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A fibular notch approach for the treatment of ankle fractures involving the distal tibial plafond

Abstract

Background

Although efficacy is related to many factors, the surgical approach is one of the most important intervention factors for complex ankle fractures. Ankle fractures involving the distal tibial plafond frequently present a surgical challenge in choosing which incisions will be best for surgical treatment. Here, we present an innovative fibular notch approach for the treatment of some specific ankle fractures and present a series of patients with either functional or radiographic outcomes.

Methods

Twenty-two patients with distal tibial plafond fractures with concomitant fibular and distal tibiofibular syndesmosis injuries were treated through a fibular notch approach in this retrospective study. The details of the surgical technique were reviewed from the operative notes. Relevant data were reviewed from the medical records. The quality of fractures and syndesmosis reduction was examined using CT scans, and lateral stability of the ankle was assessed by physical examination and stress radiographs. The American Orthopedic Foot and Ankle Society Ankle-Hindfoot Scale (AOFAS) score was implemented for clinical functional assessment.

Results

All surgeries were successfully performed via the fibular notch approach as the primary approach with excellent intraoperative visualization. Postoperative radiography revealed satisfying restoration of all fractures and syndesmosis. All fractures healed with an average time of 17.3 ± 3.6 weeks. Mild posttraumatic osteoarthritis (PTOA) was present in 4 patients. The average AOFAS score was 88.8 at the last follow-up.

Conclusions

The fibular notch approach is a safe and reliable approach for the treatment of specific ankle fractures involving the distal tibial plafond. This approach provides excellent direct visualization of the fragments and articular surface without significantly increasing iatrogenic injuries. Satisfactory radiographic and clinical results were observed, and further clinical and anatomical studies are recommended to ascertain the feasibility of this approach in the treatment of complex distal tibial fractures.

Background

Ankle fractures involving the distal tibial plafond, including traditional pilon fractures and atypical ankle fractures, are usually the result of combined axial load and shear force. Anatomical reduction of articular fragments and restoration of normal alignment as well as ankle stability have been considered to be the keys to success [1,2,3,4]. Orthopedic surgeons have been striving for ideal results; however, posttraumatic osteoarthritis (PTOA) and soft tissue-related complications have been bothersome to patients and surgeons, especially when there are comminuted articular fragments [3, 4].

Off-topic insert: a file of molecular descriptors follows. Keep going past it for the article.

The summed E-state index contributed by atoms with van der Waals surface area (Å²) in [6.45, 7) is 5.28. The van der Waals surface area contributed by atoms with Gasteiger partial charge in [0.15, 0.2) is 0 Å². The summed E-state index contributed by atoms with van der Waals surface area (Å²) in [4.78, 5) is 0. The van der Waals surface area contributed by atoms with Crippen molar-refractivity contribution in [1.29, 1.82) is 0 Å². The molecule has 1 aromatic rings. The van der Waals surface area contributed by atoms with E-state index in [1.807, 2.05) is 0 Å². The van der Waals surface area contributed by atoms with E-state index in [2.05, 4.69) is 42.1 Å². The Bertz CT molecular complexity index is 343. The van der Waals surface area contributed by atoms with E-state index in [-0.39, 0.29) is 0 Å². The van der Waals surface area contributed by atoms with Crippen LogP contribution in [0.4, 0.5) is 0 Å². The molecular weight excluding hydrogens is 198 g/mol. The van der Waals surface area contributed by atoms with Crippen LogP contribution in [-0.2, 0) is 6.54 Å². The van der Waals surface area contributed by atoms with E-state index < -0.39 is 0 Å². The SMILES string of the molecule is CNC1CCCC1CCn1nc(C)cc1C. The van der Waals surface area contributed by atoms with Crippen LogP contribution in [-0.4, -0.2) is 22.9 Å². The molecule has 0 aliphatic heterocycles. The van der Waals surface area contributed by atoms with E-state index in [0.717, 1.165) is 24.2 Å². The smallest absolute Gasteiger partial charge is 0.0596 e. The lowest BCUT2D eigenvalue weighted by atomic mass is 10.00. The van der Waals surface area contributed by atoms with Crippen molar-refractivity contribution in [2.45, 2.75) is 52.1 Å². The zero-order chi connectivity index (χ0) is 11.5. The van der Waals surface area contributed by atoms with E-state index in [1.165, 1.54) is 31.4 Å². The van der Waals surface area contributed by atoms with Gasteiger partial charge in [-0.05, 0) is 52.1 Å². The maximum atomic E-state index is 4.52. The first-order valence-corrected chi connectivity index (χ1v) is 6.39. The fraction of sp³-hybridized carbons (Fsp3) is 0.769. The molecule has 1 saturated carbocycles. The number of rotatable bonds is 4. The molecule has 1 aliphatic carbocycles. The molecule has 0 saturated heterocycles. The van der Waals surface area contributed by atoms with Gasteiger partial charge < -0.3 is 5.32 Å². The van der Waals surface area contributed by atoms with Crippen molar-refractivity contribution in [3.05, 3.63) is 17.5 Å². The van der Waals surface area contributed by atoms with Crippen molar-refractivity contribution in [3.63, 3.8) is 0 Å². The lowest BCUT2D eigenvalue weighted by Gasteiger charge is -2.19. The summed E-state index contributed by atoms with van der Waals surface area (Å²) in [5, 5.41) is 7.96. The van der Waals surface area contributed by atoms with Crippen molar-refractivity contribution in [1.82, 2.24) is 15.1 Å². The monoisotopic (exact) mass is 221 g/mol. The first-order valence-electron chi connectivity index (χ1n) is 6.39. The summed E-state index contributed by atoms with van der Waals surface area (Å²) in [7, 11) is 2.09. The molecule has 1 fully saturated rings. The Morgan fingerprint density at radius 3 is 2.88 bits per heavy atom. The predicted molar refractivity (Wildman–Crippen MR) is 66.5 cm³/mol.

Although efficacy is related to many factors, the surgical approach is one of the most important intervention factors for complex distal tibial fractures [2, 3, 5, 6]. For ease of fracture reduction, a variety of surgical incisions have been employed in the treatment of various ankle fractures [5,6,7,8,9]. Typically, severe ankle fractures (AO/OTA type 44) and distal tibial plafond fractures (AO/OTA type 43) are caused by combined axial load and valgus or rotational force. Sometimes, they are characterized by concomitant fibular fracture and distal tibiofibular syndesmosis injury. In such fractures, a conventional single incision is usually insufficient for direct visualization of the articular fragments, especially the whole articular surface, while a more visible combined incision carries an increased risk of narrow skin bridge necrosis [5, 10].

Inspired by ankle arthrodesis via the transfibular approach [11], we hypothesized that utilizing the broken lateral structure injured in the original injury could provide ideal visualization of the articular fragments, especially the articular surface, to facilitate the reduction of some complex fractures. Then, we employed a novel approach that provided direct visualization of the fibular notch to treat specific ankle fractures. The purpose of the present study was to describe the approach in detail and to present a series of patients with clinical and radiographic outcomes.

Materials and methods

Patients